Have you read the stories of moms who had babies and are thrilled with the battle scars that now adorn their bodies? Or excited about the changes and alterations that happen once their body has carried and then delivered a child? That isn't what happened to me.
When I think back to 10 years ago, my perception of myself was so different. I only saw the flaws in my much-smaller body -- wide hips, soft belly, thighs in need of toning. But at 18, my body was more fit than I gave it credit for and I was thinner than I believed. In my head, I only saw a big girl. Fast forward to today. I've since graduated from college, gotten married and had two children (not to mention embarked on a food-centered career path). I've also packed on more pounds then I care to admit.These days, those hips are only wider, the belly even softer and thighs ... well, I'm not even going there. I can barely recognize my shape.So, here's my confession: I hate my new body.
Like many young women, when I was younger I always thought I could stand to lose a few pounds. In fact, I did at one time and for a short while was pretty happy with my shape. But mostly, I wanted to be thinner and shapelier.Looking at photos now, I am surprised by my body. I certainly was thin enough. I just wish I had the foresight to know that and appreciate it. If I had known then what I know now...But now I have a body that I don't associate with or recognize.
How pregnancy changes things
After giving birth twice, I now have the ubiquitous stomach pouch or pooch or dunlap -- the flabby skin and fat that hangs over the beltline. Not only is that the last thing I expected to develop after my gestation, but almost a year after my second birth, it's hanging in there like cobwebs on a haunted house. There are days I wonder if my belly will ever look normal -- and thin -- again.My extra skin and fat has left me dreading mirrors. Who wants to see themselves looking like a deflated hot-air balloon? Pregnancy has also left me with a virtual roadmap of stretch marks. The stretch marks alone wouldn't bother me if they weren't running the course of the topographical map that is my body.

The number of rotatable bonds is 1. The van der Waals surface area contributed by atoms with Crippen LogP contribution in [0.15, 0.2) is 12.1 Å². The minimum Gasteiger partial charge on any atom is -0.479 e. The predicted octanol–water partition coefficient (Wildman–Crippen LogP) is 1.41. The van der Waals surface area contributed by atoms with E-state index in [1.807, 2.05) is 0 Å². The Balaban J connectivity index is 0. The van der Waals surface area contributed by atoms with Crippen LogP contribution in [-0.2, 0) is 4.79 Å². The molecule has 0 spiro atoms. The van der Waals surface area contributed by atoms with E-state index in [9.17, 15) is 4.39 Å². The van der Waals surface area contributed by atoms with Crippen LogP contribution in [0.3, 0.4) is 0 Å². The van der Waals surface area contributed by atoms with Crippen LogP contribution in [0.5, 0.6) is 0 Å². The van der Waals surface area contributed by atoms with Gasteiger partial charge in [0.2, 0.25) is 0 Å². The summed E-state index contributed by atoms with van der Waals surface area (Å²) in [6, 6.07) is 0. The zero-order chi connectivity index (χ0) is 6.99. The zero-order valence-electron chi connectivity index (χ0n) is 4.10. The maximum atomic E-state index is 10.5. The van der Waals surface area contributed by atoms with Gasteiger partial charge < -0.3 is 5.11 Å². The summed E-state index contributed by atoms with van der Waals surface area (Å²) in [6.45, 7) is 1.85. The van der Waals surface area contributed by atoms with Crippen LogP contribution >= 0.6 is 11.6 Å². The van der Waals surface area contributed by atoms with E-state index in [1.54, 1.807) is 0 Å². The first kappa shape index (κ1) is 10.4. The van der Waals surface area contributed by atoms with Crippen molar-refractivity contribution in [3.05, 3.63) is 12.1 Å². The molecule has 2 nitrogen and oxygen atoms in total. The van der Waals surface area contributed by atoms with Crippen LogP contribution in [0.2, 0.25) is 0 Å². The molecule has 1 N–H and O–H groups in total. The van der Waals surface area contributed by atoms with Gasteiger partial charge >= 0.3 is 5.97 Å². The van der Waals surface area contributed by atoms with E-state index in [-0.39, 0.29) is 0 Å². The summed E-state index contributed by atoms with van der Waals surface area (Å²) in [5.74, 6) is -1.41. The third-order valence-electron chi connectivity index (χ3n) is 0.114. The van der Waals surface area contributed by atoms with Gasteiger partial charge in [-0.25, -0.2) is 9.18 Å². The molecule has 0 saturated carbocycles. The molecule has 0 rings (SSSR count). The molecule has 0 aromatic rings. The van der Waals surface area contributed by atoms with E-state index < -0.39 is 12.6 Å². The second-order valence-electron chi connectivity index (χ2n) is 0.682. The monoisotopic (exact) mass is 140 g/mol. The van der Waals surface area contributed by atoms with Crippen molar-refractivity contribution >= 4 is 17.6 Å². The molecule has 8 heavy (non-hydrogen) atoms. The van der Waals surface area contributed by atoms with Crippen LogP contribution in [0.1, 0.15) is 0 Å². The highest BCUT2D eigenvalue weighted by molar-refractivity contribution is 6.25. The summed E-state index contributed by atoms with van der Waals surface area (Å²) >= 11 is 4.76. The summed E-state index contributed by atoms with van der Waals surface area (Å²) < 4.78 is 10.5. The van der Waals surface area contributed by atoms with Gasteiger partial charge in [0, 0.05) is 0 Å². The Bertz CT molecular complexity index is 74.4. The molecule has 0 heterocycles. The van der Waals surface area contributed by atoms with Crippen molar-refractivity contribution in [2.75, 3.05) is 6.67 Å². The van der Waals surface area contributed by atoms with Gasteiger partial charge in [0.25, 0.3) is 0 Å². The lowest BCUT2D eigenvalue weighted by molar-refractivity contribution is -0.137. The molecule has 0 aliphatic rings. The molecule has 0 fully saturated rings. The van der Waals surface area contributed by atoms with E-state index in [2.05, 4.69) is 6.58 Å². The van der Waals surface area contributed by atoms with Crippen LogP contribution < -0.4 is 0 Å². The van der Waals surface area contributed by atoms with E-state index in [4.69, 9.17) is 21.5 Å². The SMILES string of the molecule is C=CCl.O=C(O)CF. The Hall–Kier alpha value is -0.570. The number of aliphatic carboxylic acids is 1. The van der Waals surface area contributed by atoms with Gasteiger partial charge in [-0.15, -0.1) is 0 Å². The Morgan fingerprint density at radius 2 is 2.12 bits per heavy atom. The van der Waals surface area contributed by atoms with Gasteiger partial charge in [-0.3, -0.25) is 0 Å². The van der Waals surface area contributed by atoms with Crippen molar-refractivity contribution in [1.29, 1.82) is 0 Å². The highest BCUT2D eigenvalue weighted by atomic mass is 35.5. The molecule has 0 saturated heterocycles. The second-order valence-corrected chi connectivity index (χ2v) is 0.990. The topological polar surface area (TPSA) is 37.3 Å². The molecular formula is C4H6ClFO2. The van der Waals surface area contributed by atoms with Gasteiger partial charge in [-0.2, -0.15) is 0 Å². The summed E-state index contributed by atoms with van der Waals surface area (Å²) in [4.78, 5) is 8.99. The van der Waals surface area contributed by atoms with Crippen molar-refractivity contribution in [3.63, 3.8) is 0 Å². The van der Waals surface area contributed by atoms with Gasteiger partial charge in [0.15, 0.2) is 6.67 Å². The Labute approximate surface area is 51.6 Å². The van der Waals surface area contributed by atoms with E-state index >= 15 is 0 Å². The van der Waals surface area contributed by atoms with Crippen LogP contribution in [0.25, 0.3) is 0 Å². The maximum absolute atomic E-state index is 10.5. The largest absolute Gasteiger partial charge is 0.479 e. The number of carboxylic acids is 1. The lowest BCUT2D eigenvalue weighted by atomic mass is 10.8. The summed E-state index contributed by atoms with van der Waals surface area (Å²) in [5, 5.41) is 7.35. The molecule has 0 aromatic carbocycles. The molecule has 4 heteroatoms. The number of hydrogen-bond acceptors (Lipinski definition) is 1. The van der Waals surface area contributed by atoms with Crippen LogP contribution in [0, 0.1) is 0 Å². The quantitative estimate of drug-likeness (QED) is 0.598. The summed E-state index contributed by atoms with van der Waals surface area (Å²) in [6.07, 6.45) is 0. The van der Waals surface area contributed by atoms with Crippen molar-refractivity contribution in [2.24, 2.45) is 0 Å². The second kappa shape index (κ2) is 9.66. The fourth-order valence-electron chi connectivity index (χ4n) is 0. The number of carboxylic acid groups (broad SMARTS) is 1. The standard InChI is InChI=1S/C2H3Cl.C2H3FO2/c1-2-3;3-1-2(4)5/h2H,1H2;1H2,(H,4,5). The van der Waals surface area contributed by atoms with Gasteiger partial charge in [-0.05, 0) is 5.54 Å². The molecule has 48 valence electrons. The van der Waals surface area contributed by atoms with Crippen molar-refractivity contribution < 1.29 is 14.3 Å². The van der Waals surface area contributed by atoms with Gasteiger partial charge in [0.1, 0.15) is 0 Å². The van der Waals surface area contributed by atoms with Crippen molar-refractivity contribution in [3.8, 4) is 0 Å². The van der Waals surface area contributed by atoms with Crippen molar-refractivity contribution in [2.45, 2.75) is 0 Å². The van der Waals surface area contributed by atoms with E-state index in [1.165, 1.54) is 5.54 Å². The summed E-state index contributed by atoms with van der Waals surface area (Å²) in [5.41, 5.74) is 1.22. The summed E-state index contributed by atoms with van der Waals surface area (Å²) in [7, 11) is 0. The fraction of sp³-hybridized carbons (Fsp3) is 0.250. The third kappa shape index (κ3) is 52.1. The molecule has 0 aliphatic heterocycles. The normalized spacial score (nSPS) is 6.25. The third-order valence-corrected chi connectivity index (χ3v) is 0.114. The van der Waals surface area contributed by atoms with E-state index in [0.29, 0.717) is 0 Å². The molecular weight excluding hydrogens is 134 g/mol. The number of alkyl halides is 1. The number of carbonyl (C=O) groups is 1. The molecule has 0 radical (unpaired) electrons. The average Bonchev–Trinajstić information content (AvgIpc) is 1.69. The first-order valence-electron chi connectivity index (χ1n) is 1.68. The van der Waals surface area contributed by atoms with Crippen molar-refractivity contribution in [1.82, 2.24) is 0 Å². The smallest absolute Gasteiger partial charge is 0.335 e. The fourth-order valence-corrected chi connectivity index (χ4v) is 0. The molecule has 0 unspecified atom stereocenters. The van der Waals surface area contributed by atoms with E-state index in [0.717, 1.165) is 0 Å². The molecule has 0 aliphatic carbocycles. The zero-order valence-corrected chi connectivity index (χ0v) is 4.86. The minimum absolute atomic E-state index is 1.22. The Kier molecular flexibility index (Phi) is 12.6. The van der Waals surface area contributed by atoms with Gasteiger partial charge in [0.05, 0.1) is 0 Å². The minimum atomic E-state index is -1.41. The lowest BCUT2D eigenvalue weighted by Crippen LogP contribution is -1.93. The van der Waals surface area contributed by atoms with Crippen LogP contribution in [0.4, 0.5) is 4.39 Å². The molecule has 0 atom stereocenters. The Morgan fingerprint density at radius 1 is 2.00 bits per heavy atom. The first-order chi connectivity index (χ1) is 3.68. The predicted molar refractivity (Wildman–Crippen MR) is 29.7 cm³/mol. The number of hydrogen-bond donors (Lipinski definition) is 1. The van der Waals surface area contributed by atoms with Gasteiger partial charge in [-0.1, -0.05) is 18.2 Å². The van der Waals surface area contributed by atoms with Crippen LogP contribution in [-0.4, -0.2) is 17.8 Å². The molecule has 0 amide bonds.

Comraderie in post-baby bodies
I am not alone in my feelings about my post baby body. In speaking to friends, I've found that several share my disappointment with their bodies. For many, it's hard to find the time to exercise, let alone eat a balanced and well-rounded diet.But what surprised me most what that some moms do love their bodies -- stretch marks and all.
For those of us who look at our bodies with dread, we can learn from other mothers.For instance, Sandie, editor of InnCuisine, makes a point to talk to her daughter about maintaining a healthy body image."Women everywhere tend to victimize their bodies and pick them apart at all ages, but especially after having babies," Sandie says. "I tell [my daughter] that I wish women and girls would just stop doing this because it's so detrimental to our sense of self and well-being. Stretch marks, whether from having babies or from entering puberty, is a fact of life that allows not only our bodies to change, but ourselves as women and girls. Those changes represent changes within us, on more than just a physical level. They are the scars of transformation into a deeper phase of life. I love that."Talk about food for thought.